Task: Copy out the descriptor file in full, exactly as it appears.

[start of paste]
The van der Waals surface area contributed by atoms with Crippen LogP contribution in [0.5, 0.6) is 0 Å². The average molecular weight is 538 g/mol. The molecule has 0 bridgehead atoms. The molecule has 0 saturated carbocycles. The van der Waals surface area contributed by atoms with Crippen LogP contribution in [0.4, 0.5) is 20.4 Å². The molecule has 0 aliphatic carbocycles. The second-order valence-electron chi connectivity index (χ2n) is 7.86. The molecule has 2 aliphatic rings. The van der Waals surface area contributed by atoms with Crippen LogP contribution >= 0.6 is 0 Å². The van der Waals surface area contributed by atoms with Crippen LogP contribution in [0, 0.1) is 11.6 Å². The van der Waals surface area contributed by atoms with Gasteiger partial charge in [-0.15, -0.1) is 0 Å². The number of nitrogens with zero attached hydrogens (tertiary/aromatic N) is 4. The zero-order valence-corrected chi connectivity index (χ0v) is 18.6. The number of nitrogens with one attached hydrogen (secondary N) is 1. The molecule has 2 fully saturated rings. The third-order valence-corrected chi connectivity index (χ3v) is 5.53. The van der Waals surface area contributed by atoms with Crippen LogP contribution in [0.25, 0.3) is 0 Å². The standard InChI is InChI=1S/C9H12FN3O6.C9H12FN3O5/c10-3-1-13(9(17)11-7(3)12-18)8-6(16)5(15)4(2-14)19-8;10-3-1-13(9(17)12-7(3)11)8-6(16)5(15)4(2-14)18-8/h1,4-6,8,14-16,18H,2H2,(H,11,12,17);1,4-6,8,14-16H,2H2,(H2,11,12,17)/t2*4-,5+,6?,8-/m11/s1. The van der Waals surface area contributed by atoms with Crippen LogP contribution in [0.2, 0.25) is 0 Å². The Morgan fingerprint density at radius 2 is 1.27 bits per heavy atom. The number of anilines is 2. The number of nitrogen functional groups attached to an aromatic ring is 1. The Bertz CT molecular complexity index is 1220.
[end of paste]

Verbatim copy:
The van der Waals surface area contributed by atoms with Crippen LogP contribution in [0.5, 0.6) is 0 Å². The average molecular weight is 538 g/mol. The molecule has 0 bridgehead atoms. The molecule has 0 saturated carbocycles. The van der Waals surface area contributed by atoms with Crippen LogP contribution in [0.4, 0.5) is 20.4 Å². The molecule has 0 aliphatic carbocycles. The second-order valence-electron chi connectivity index (χ2n) is 7.86. The molecule has 2 aliphatic rings. The van der Waals surface area contributed by atoms with Crippen LogP contribution >= 0.6 is 0 Å². The van der Waals surface area contributed by atoms with Crippen LogP contribution in [0, 0.1) is 11.6 Å². The van der Waals surface area contributed by atoms with Gasteiger partial charge in [-0.15, -0.1) is 0 Å². The number of nitrogens with zero attached hydrogens (tertiary/aromatic N) is 4. The zero-order valence-corrected chi connectivity index (χ0v) is 18.6. The number of nitrogens with one attached hydrogen (secondary N) is 1. The molecule has 2 fully saturated rings. The third-order valence-corrected chi connectivity index (χ3v) is 5.53. The van der Waals surface area contributed by atoms with Crippen LogP contribution in [0.25, 0.3) is 0 Å². The standard InChI is InChI=1S/C9H12FN3O6.C9H12FN3O5/c10-3-1-13(9(17)11-7(3)12-18)8-6(16)5(15)4(2-14)19-8;10-3-1-13(9(17)12-7(3)11)8-6(16)5(15)4(2-14)18-8/h1,4-6,8,14-16,18H,2H2,(H,11,12,17);1,4-6,8,14-16H,2H2,(H2,11,12,17)/t2*4-,5+,6?,8-/m11/s1. The van der Waals surface area contributed by atoms with Crippen LogP contribution in [0.2, 0.25) is 0 Å². The Morgan fingerprint density at radius 2 is 1.27 bits per heavy atom. The number of anilines is 2. The number of nitrogen functional groups attached to an aromatic ring is 1. The Bertz CT molecular complexity index is 1220.